“The scientists of today think deeply instead of clearly. One must be sane to think clearly, but one can think deeply and be quite insane.” -Nikola Tesla
It’s almost a cliché. Working alone, an inventive genius pioneers new devices that ultimately change the world but his genius is barely recognised and he goes on to die in relative poverty; and whilst he dies, virtually alone and unrecognised, his inventions eventually transform life across the planet.
Unfortunately it’s pretty much the story of Nikola Tesla, the scientific visionary whose inventions shaped much of the 20th century, whilst the man himself has been all but forgotten. And it is no exaggeration to call Tesla a visionary.
In contrast to many scientific pioneers who spent years developing their projects, Tesla’s ideas were often conceived and perfected in his mind’s eye in an instant.
“Birth, growth and development are phases normal and natural,” said Tesla, but, “It was different with my invention(s). In the very moment I became conscious of it, I ‘saw’ it fully developed and perfected…”
In fact these extraordinary powers of memory and visualisation were to characterise much of his life and work. One day while walking with a friend in Budapest, Tesla was reciting lines from Goethe’s Faustwhen the idea of a rotating magnetic field suddenly appeared before him, literally. In an instant Tesla knew how to produce the alternating current.
“Can’t you see it right here in front of me, running almost silently?” He asked his companion: “It is the rotating magnetic field that does it… Isn’t it beautiful? Isn’t it simple? My motor will set man free, it will do the work for the world.”
He was in every sense of the word a scientific visionary; he initially developed the fluorescent bulb and neon lights; he pioneered the speedometer and the car ignition system, and helped reveal the basic scientific principles behind electron microscopes, and the microwave oven. Yet apart from a small but enthusiastic following that has grown around him, most people have hardly even heard of Nikola Tesla.
Born at the stroke of midnight, July 9-10, 1856 in Similjan, Croatia, the son of a priest of the local Serbian Orthodox Church, the young Tesla quickly distinguished himself as intelligent and went on to study physics and mathematics in Gospic and electrical engineering at the Polytechnic Institute in Graz, Austria.
A turning point came in 1884 when Tesla first arrived in America but initially he wasn’t too impressed: “What I had left was beautiful, artistic and fascinating in every way.” He wrote to a friend: “What I saw here was machined, rough and unattractive.”
The young immigrant arrived with four cents in his pocket, some mathematical computations and a letter of introduction from Charles Batchelor, one of Thomas Edison’s business associates in Europe.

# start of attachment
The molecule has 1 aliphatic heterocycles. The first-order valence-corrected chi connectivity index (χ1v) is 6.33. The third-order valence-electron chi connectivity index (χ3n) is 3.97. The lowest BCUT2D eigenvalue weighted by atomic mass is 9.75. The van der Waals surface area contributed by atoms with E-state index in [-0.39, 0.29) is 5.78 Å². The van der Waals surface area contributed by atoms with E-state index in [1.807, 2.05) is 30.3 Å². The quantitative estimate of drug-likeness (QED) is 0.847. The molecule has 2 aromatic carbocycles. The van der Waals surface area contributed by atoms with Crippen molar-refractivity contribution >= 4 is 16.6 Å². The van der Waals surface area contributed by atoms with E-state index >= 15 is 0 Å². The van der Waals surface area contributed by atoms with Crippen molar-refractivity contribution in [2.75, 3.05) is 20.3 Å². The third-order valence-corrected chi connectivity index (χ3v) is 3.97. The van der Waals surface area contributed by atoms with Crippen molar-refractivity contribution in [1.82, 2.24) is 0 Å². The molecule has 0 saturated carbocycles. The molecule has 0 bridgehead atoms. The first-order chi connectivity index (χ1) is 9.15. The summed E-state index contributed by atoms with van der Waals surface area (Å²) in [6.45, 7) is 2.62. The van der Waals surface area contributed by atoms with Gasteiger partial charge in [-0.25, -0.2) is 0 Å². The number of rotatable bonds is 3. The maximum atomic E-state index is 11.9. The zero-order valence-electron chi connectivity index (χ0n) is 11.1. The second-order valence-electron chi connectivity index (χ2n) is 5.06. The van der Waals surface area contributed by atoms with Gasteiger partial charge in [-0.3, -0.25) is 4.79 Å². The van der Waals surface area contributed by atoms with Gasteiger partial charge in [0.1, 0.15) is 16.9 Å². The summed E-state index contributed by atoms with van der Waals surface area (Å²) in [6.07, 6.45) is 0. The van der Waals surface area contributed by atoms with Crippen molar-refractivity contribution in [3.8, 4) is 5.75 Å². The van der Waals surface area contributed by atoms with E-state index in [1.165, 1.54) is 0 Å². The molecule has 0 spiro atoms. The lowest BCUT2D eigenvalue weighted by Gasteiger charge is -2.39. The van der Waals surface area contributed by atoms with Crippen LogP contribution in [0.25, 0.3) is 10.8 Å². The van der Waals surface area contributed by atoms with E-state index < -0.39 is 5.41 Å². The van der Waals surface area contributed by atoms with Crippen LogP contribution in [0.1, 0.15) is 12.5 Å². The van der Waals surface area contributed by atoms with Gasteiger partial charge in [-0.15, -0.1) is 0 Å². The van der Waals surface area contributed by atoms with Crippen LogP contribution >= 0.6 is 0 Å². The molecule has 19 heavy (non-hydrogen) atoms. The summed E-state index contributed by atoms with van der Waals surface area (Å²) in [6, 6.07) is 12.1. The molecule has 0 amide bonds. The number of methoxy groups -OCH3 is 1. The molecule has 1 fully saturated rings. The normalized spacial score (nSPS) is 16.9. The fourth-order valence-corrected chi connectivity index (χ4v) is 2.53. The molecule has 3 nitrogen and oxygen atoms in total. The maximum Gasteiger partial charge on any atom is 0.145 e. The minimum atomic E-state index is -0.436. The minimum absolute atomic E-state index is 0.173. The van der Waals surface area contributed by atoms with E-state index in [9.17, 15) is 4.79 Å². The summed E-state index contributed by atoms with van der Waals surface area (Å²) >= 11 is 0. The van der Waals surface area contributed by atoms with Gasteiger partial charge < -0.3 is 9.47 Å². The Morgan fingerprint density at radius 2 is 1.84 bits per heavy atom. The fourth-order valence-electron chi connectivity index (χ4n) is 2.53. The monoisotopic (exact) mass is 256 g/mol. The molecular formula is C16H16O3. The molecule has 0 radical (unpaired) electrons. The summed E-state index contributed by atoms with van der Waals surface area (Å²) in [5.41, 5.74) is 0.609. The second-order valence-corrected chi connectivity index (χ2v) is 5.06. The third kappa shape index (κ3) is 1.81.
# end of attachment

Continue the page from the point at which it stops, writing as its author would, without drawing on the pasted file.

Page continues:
After a short spell working for Thomas Edison, Tesla went out on his own and by December 1887 he had filed for seven US patents. These comprised a complete system of generators, transformers, transmission lines, motors and lighting. So original were the patents that they were issued without a challenge, as would normally happen. They turned out to be the most valuable patents since the telephone.
Pittsburgh industrialist George Westinghouse heard about Tesla’s inventions and decided to investigate for himself. Acting on his sharp business instincts, Westinghouse arrived at Tesla’s lab, inspected the inventions and promptly bought the patents, which ironically were to lay the foundations for the Westinghouse Corporation, one of the pillars of the Military/Industrial complex (otherwise known as the ‘New World Order’).
The Westinghouse Corporation went on to win the bid for illuminating the World’s Fair. Held in Chicago in 1893, the fair was also the world’s first ever all-electric fair. It opened on the evening of May 1 when President Grover Cleveland pushed a button and a hundred thousand incandescent lamps illuminated the fairground’s neoclassical buildings.
Tesla inventions had arrived and they were about to illuminate not only the World Fair but also the world itself.
Unlike Westinghouse though, Tesla didn’t have any business sense, nor was he driven by any overwhelming desire to make money; instead he had vision, genius, a God given creative gift that has led some observers to liken him to a Da Vinci of the modern day sciences.
In fact it’s no exaggeration to say that Westinghouse Corporation was built on Tesla’s lack of business sense. Years of fierce competition with Edison’s Corporation had left Westinghouse financially drained and by 1896 his company’s position was looking extremely precarious.
J.P. Morgan, the Stock Market’s ‘robber baron’, saw his chance. In an effort to bring the US power industry firmly under his control he began to manipulate the Stock Market, with the intention of ruining Westinghouse and buying Tesla’s valuable patents.